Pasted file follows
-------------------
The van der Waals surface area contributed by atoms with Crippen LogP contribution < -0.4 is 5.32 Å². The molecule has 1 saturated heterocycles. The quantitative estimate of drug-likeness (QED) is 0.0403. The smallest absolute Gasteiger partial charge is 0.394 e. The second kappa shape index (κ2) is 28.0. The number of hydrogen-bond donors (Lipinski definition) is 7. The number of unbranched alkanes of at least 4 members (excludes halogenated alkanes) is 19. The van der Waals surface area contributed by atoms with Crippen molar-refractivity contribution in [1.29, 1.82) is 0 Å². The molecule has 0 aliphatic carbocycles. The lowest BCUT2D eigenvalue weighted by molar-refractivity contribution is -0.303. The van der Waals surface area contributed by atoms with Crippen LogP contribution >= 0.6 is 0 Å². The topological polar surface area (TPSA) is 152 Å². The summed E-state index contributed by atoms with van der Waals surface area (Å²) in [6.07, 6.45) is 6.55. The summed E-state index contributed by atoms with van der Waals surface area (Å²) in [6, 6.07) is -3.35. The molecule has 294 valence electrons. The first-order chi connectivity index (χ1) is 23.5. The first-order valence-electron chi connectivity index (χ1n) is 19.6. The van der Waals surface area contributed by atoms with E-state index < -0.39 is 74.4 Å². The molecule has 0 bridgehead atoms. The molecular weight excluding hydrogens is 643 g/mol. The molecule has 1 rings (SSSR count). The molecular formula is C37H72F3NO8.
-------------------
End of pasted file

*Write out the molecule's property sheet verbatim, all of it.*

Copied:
The van der Waals surface area contributed by atoms with Crippen LogP contribution < -0.4 is 5.32 Å². The molecule has 1 saturated heterocycles. The quantitative estimate of drug-likeness (QED) is 0.0403. The smallest absolute Gasteiger partial charge is 0.394 e. The second kappa shape index (κ2) is 28.0. The number of hydrogen-bond donors (Lipinski definition) is 7. The number of unbranched alkanes of at least 4 members (excludes halogenated alkanes) is 19. The van der Waals surface area contributed by atoms with Crippen molar-refractivity contribution in [1.29, 1.82) is 0 Å². The molecule has 0 aliphatic carbocycles. The lowest BCUT2D eigenvalue weighted by molar-refractivity contribution is -0.303. The van der Waals surface area contributed by atoms with Crippen LogP contribution >= 0.6 is 0 Å². The topological polar surface area (TPSA) is 152 Å². The summed E-state index contributed by atoms with van der Waals surface area (Å²) in [6.07, 6.45) is 6.55. The summed E-state index contributed by atoms with van der Waals surface area (Å²) in [6, 6.07) is -3.35. The molecule has 294 valence electrons. The first-order chi connectivity index (χ1) is 23.5. The first-order valence-electron chi connectivity index (χ1n) is 19.6. The van der Waals surface area contributed by atoms with E-state index < -0.39 is 74.4 Å². The molecule has 0 bridgehead atoms. The molecular weight excluding hydrogens is 643 g/mol. The molecule has 1 rings (SSSR count). The molecular formula is C37H72F3NO8.